Growing number of cancer cases will have major impact on health system

The number of new cancer cases diagnosed in Australia each year passed the 100,000 mark for the first time in 2005 and the number of new cases in 2008 is estimated to be over 108,000, according to a report released today by the Australian Institute of Health and Welfare.

'Cancer already has a major impact on the health system and this looks set to continue. The number of cancer-related hospital admissions is projected to increase by over 23,000 per year in the short term, and this doesn't include cancer-related sessions in the outpatient setting,' said Ms Christine Sturrock of the Institute's Health Registers and Cancer Monitoring Unit.

According to the report, Cancer in Australia: an overview, 2008, new cancer cases are projected to increase by over 3,000 cases per year.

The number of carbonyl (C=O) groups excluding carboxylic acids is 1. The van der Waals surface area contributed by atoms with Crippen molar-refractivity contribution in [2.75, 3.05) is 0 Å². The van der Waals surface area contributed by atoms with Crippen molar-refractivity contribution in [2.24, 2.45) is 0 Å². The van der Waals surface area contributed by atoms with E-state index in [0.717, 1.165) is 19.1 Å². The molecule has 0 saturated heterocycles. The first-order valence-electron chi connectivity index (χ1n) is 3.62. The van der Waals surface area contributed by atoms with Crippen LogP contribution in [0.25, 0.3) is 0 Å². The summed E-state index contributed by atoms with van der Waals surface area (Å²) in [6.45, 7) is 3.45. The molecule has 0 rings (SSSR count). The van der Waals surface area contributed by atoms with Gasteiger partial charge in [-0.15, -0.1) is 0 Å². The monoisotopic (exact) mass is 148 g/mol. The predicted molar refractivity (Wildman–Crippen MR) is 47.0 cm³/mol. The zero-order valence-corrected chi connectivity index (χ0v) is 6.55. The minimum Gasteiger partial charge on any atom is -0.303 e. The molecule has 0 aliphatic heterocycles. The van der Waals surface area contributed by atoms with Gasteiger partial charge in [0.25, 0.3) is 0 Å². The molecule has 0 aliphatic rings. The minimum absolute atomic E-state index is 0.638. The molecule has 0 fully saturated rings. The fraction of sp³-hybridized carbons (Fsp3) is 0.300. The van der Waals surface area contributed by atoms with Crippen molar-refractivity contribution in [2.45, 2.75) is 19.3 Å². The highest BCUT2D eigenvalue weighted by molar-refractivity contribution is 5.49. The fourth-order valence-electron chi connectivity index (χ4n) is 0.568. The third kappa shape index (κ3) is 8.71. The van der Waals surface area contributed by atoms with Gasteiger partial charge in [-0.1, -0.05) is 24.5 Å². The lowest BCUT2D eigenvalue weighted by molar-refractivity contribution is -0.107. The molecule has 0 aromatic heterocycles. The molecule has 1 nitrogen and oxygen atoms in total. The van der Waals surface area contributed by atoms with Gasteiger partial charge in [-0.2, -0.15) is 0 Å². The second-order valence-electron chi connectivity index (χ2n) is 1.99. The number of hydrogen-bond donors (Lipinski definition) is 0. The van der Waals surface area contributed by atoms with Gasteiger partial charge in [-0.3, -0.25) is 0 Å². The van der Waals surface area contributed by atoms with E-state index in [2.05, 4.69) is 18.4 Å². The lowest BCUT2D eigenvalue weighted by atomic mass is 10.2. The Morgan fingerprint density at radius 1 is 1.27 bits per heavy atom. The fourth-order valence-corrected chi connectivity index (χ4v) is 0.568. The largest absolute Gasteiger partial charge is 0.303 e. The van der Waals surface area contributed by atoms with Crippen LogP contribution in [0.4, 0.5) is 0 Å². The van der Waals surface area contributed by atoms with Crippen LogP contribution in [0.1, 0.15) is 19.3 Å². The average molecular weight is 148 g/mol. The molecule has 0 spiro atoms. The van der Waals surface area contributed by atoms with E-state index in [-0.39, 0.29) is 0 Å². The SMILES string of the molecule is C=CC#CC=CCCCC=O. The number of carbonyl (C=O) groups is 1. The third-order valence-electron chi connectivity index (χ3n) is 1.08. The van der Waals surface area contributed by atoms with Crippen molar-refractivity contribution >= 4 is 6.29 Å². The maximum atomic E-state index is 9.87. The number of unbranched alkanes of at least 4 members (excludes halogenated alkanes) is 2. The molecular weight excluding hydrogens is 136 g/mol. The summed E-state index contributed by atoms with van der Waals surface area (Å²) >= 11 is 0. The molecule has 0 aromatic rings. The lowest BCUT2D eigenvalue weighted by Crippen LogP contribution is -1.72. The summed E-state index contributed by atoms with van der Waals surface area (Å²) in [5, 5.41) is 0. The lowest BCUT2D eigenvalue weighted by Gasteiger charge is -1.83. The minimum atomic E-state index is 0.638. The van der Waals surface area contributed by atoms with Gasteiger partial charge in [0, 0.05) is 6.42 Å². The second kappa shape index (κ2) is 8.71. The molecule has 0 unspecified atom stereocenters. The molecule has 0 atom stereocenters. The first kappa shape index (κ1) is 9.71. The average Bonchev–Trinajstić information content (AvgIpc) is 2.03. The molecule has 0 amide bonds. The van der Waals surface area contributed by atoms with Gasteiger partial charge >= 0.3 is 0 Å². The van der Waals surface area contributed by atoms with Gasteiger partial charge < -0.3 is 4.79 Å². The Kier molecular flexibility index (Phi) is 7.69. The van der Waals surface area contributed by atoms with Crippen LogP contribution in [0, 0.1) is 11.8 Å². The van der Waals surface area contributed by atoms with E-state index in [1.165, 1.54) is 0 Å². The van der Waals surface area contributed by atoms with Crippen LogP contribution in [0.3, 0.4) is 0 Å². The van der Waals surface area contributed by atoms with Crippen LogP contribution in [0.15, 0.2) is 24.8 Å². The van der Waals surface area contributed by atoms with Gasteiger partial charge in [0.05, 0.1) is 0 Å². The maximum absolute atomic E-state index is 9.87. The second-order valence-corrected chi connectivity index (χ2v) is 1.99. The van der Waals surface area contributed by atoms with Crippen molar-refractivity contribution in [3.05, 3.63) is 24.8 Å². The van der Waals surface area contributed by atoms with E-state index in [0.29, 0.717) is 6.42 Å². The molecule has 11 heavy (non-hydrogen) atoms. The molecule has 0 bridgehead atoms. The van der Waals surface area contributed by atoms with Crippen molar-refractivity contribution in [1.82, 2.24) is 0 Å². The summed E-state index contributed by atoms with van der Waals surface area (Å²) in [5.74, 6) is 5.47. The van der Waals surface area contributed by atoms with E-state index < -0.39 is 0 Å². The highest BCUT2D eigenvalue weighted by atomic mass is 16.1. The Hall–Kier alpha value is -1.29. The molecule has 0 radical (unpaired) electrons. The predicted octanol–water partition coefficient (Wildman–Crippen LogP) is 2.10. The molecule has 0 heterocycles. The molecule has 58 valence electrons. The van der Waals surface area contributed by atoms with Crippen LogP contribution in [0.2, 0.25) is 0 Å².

It is estimated that there will be over 42,000 deaths from cancer in 2008 and that this number will increase by over 800 deaths per year.

'Australia's ageing population is driving an increase in the number of cancer diagnoses, hospital encounters and cancer deaths,' Ms Sturrock said.

'Although the actual number of cancer deaths has increased, there has also been a significant increase in cancer survival over the last 20 years - more people are living longer after being diagnosed,' she said.

The most common cancer in males is prostate cancer, and in females it is breast cancer.

The second most common cancer in both men and women is bowel cancer.

The National Bowel Cancer Screening Program monitoring report 2008 was also released today.

The first phase of the National Bowel Cancer Screening Program, aimed at decreasing the incidence and mortality of bowel cancer, provided test kits to just under 1 million Australians aged 55 and 65 years between August 2006 and June 2008.

These tests detect blood in the faeces, which may indicate cancer.

About 43% of people provided with kits took advantage of the free test.

Approximately 8% of people taking the test had blood detected and of these, an estimated 5% were found to have bowel cancer. A further 12% had pre-cancerous polyps.


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